Research Article| Volume 165, ISSUE 3, P602-607, March 2019

National Surgical Quality Improvement Program analysis of unplanned reoperation in patients undergoing low anterior resection or abdominoperineal resection for rectal cancer

Published:October 08, 2018DOI:



      The rate of unplanned reoperation for rectal cancer can provide information about surgical quality. We sought to determine factors associated with unplanned reoperation after low anterior resection and abdominoperineal resection for patients with rectal cancer and outcomes after these reoperations.


      The American College of Surgeons National Surgical Quality Improvement Program database was used to conduct this retrospective study. Patients who underwent elective low anterior resection and abdominoperineal resection for rectal cancer from 2012–2014 were identified. The primary outcomes were 30-day reoperation rates and postoperative complications.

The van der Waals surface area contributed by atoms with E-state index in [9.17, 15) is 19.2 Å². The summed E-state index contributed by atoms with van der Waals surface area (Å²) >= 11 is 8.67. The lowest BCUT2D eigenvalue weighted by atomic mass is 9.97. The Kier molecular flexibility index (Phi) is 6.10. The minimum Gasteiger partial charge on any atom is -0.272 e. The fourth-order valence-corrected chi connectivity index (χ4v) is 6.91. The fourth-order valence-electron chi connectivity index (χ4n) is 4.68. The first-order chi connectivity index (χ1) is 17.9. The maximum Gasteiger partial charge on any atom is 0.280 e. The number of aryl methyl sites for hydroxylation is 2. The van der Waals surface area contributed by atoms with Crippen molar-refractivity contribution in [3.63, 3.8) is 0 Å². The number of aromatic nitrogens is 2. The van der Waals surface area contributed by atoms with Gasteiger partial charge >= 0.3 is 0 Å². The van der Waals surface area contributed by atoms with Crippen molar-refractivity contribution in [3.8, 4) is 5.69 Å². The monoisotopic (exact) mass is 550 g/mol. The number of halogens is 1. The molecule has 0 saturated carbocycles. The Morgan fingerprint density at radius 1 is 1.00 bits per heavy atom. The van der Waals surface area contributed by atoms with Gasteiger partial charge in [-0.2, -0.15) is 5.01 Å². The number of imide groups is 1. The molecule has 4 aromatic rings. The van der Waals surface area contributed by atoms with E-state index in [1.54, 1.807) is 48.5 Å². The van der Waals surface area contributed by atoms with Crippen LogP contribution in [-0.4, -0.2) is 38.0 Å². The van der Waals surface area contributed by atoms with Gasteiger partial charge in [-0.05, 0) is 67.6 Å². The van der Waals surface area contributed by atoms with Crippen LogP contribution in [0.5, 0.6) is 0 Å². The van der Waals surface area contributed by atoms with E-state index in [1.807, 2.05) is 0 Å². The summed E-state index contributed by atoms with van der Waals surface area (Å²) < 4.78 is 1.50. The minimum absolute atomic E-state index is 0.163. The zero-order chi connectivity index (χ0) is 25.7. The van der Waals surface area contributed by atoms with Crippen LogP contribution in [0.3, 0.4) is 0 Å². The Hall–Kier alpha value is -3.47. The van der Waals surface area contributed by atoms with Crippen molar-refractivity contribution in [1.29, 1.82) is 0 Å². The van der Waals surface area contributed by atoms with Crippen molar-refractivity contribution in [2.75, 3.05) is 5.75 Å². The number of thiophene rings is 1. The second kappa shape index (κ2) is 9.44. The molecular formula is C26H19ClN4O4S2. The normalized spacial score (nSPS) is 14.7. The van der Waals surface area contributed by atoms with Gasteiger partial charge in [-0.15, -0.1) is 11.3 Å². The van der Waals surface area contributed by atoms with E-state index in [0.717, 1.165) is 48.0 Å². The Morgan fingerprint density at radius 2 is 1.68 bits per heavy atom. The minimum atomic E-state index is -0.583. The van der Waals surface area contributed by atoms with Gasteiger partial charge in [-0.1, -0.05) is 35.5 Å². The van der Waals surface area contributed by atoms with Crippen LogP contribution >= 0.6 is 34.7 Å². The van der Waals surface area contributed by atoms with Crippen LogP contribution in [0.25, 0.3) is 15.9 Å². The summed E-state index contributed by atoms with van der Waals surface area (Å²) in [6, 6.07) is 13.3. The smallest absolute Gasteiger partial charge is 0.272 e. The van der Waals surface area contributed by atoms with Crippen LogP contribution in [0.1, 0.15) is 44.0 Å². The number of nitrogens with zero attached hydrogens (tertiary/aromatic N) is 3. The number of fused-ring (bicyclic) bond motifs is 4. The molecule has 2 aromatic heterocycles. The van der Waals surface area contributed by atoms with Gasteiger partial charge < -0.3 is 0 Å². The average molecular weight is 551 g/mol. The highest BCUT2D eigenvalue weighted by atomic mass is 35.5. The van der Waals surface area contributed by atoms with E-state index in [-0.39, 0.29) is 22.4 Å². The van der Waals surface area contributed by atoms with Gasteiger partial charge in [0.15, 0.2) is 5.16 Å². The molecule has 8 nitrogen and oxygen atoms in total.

A total of 454 low anterior resection patients (5.9%) and 289 abdominoperineal resection patients (8.1%) required reoperation within 30 days of their index operation. The most common reasons for reoperation were infection, bleeding, and bowel obstruction. Multivariate analysis revealed that male sex (odds ratio: 1.5, P = .001), poor functional status (odds ratio: 2.2, P = .04), operative time (odds ratio: 1.001, P = .01), low preoperative albumin (odds ratio: 0.79, P = .04), and lack of ostomy (odds ratio, 0.66, P = .005) were independent risk factors for reoperation after low anterior resection. Smoking (odds ratio: 1.7, P = .001), chronic obstructive pulmonary disease (odds ratio: 1.8, P = .03), poor functional status (odds ratio: 2.1, P = .032), operative time (odds ratio: 1.003, P < .001), low preoperative albumin (odds ratio: 0.69, P = .007), and open approach (odds ratio: 1.5, P = .02) were independent risk factors for reoperation after abdominoperineal resection. Postoperative complication rates are high for those undergoing reoperation, often leading to non-home discharge (P < .001) after reoperation.


      Reoperation after low anterior resection and abdominoperineal resection for rectal cancer is not uncommon. This study highlights the indications for reoperation, potentially modifiable preoperative risk factors for reoperation, and the morbidity associated with such operations.
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